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03/06/2019

HowTo Debian/Ubuntu Linux Auto Mount Windows NTFS File System [ntfs-3g]



I‘m dual booting MS-Windows with a Debian / Ubuntu Linux desktop. How can I auto mount a drive containing a MS-Windows NTFS file system on a Linux based systems?

The New Technology File System (NTFS) is a file system developed by Microsoft in 1995 with Windows NT. You can easily auto mount a hard disk drive partition containing a NTFS using the following method on any modern Linux desktop.[donotprint][/donotprint]

Out sample setup

  1. /dev/sdb1 = NTFS partition (use fdisk -l command to find out NTFS partitions names)
  2. Linux user id = 1000 (vivek)
  3. Linux group id = 1000 (vivek)
  4. Linux mount point = /mnt/ntfs
  5. Required package : ntfs-3g (3rd generation read/write NTFS driver

A note about ntfs-3g

Type the following apt-get command to install the same:

sudo apt-get install ntfs-3g

Sample outputs:

Fig.01: Install the ntfs-3g package from the official repositories on a Debian/Ubuntu

Auto mounting a drive containing a Windows (NTFS) file system using /etc/fstab

The file /etc/fstab contains descriptive information about the various file systems. You need to edit this file and append the following information.

Step 1: Edit /etc/fstab

Open the terminal application and type the following command:

sudo vi /etc/fstab

Step 2: Append the following configuration

/dev/sdb1 /mnt/ntfs/ ntfs nls-utf8,umask-0222,uid-1000,gid-1000,ro 0 0

A note about the /dev/sdb1 device name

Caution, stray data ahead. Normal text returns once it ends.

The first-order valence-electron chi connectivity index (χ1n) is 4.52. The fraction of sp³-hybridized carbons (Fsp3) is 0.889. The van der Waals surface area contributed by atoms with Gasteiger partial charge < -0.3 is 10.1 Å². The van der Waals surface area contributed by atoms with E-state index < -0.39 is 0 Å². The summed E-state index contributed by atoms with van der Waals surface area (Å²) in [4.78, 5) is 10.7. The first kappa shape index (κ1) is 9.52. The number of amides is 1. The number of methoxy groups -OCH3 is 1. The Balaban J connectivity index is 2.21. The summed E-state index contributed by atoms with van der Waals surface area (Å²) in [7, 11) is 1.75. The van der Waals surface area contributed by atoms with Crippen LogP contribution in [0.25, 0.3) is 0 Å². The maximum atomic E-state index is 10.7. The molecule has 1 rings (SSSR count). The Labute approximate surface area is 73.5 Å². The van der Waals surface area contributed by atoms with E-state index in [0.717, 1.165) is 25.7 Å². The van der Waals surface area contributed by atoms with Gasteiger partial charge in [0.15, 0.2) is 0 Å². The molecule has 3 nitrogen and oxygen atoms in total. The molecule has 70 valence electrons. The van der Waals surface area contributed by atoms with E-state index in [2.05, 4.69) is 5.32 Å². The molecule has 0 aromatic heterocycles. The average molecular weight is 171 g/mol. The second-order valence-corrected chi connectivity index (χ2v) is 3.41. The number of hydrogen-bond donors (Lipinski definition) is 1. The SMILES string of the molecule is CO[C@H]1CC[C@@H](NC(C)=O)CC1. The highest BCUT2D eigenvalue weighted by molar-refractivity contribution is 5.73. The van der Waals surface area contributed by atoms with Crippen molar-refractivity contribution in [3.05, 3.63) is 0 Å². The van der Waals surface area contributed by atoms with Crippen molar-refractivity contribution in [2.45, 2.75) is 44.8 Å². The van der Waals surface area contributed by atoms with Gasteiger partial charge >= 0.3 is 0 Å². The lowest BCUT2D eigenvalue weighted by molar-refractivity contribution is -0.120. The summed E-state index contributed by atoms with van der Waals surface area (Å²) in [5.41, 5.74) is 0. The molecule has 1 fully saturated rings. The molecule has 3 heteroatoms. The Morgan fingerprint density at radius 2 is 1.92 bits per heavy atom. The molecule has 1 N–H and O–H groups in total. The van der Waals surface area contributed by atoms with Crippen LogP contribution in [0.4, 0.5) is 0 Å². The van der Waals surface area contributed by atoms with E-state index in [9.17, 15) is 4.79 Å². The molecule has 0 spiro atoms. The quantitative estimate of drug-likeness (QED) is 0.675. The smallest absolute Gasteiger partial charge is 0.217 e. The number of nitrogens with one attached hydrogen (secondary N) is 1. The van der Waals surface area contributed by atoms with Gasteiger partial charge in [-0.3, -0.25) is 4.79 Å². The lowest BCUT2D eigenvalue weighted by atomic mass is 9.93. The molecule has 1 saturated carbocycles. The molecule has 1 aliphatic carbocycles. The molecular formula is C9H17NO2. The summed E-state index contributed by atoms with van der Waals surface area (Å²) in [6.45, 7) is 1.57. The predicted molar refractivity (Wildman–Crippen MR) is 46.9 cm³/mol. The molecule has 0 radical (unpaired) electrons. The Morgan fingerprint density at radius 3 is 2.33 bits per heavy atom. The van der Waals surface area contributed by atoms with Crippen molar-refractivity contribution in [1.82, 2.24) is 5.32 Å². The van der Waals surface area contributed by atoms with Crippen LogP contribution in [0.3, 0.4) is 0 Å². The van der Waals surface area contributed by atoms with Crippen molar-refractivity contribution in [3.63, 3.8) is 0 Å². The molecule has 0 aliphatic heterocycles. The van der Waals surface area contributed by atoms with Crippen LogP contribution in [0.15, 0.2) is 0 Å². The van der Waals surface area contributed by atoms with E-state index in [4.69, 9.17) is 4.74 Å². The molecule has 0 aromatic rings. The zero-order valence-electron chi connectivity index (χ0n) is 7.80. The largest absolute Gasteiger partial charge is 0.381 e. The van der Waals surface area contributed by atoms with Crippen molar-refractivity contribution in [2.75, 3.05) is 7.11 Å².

If /deb/sdb1 path will change due to system configuration, I recommend that you use the UUID (Universally Unique Identifier) of the partition. To find the UUID of /dev/sdb1, enter:

sudo blkid  /dev/sdb1

Note down the UUID value and update /etc/fstab as follows:

# syntax
# UUID="YOUR-UID-HERE" /mnt/ntfs/ ntfs nls-utf8,umask-0222,uid-1000,gid-1000,ro 0 0
UUID="c2dbc0c5-a8fc-439e-aa93-51b0a61372e8" /mnt/ntfs/ ntfs nls-utf8,umask-0222,uid-1000,gid-1000,ro 0 0

Save and close the file.

Step 3: Create the /mnt/ntfs/ directory

Type the following mkdir command:

sudo mkdir -p /mnt/ntfs/

Step 4: Test it

Type the following command:

sudo mount -a
df -h
cd /mnt/ntfs/
ls -l
cp -v "My File Name.Doc" $HOME

Step 5: Unmount NTFS partion

Type the following command:

sudo umount /mnt/ntfs
## OR ##
sudo umount /deb/sdb1

Optional: Manual mounting using ntfs-3g cli option

The syntax is as follows to mount /dev/sdb1 to /mnt/ntfs/:
sudo mkdir -p /mnt/ntfs
Mount it:

ntfs-3g /dev/sdb1 /mnt/ntfs

OR

mount -t ntfs-3g /dev/sdb1 /mnt/ntfs

You can mount the ntfs data partition /dev/sda3 to /mnt/data with standard Linux permissions applied :

ntfs-3g -o permissions /dev/sda3 /mnt/data

You can do read-only mount /dev/sda5 to /home/user/mnt and make user with uid 1000 to be the owner of all files:

ntfs-3g -o ro,uid=1000 /dev/sda5 /home/user/mnt
References

Posted by: SXI ADMIN

The author is the creator of nixCraft and a seasoned sysadmin, DevOps engineer, and a trainer for the Linux operating system/Unix shell scripting. Get the latest tutorials on SysAdmin, Linux/Unix and open source topics via RSS/XML feed or weekly email newsletter.

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